Friday, April 10, 2009
Aint That a Kick in the Hague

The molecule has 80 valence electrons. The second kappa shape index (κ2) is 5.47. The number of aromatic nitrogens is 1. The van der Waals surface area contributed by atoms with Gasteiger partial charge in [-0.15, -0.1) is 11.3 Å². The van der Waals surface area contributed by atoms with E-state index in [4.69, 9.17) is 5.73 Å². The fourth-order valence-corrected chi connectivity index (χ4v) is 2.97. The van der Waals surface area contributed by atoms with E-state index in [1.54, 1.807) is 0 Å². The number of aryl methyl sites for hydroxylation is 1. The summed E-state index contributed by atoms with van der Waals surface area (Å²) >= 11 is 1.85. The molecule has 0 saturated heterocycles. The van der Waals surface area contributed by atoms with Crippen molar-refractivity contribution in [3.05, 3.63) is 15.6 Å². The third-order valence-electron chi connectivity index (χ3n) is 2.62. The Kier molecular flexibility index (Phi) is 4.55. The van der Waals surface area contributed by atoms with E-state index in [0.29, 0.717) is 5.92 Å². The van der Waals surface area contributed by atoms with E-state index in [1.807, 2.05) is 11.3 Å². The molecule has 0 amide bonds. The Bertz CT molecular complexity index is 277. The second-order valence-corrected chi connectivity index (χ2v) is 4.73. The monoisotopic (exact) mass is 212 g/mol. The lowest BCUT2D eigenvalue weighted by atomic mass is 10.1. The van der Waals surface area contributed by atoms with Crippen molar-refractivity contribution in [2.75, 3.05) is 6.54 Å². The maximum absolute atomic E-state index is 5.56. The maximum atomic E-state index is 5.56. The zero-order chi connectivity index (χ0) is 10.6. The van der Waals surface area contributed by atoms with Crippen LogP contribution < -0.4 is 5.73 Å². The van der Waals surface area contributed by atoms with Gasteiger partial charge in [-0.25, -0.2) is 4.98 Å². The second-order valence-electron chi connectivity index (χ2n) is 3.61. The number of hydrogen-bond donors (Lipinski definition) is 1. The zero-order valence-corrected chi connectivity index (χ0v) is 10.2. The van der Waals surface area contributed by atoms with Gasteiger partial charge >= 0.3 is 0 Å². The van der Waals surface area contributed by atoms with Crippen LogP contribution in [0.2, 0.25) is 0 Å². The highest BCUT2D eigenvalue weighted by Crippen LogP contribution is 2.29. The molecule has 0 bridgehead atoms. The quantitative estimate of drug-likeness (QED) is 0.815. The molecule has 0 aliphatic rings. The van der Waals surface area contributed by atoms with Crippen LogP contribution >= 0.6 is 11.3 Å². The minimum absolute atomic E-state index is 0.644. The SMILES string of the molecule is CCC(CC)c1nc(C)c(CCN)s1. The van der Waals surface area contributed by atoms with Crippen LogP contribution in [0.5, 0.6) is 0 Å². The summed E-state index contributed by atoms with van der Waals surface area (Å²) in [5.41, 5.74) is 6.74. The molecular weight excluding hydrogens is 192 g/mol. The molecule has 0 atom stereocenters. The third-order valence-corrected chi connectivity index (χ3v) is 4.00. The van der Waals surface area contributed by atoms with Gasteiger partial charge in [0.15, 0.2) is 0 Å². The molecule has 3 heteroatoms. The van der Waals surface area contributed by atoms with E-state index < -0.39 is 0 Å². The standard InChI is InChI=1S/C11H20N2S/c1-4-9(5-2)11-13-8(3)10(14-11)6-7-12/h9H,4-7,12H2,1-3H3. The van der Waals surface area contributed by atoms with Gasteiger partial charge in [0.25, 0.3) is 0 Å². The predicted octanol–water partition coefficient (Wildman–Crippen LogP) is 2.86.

Nearly twenty years ago now Philip Kerr published a short series of novels featuring ex-cop turned PI, Bernie Gunther set against the backdrop of 1930s Berlin, (actually the first two, March Violets and The Pale Criminal were pre-war and the third A German Requiem was post and set in Vienna). I was working at a bookstore for several years and knew Kerr's name to recommend to folks looking for techno-thrillers in the vein of oh say Michael Crichton, but I knew nothing of the Bernie Gunther books which were out of print at the time until writer pal Mark Dischinger placed the collected novels in anthology form called Berlin Noir into my hands. This was somewhere around 2002 and friends lemme say they scared the crap outta me. Generally I'm not much for PIs or series books, but I make ready exception for Bernie Gunther. The Berlin backdrop is surreal and frightening and perhaps all the nationalist fervor in the USofA at the time lent to the nightmares the books induced in me, but I was hungry for more. I tried a couple other Kerr novels, The Grid and A Philosophical Investigation, but neither did for me what Bernie did. I haven't tried Hitler's Peace or The Shot, a couple of his other historical thrillers, but I'm curious if anybody else out there has. Then out of nowhere a couple years back, (something like fifteen years since German Requiem), Bernie Gunther was in a new novel called The One From the Other and I gobbled that shit up. Kerr gave Bernie even more baggage to deal with, exploring his time in the SS during the war including an episode that haunts him when he executed some Russian soldiers. The guilt he and all of surviving Germany live under, (in these novels) is incredibly rendered and watching him look at himself in the mirror is half the beauty of these books. True - it's a series and as such is susceptible to the main criticisms of most series - the suspension of disbelief gets harder with each incredible event that happens to one character, also, they tend to spiral out of proportion toward the end of the stories, (get bigger than they need to), but the research and period details are priceless and the yarns are ripping. Bernie's back in A Quiet Flame which has been receiving some nice reviews and finds our hero hunting nazis in South America. Dunno when I'm gonna squeeze it in, but rest assured, I will.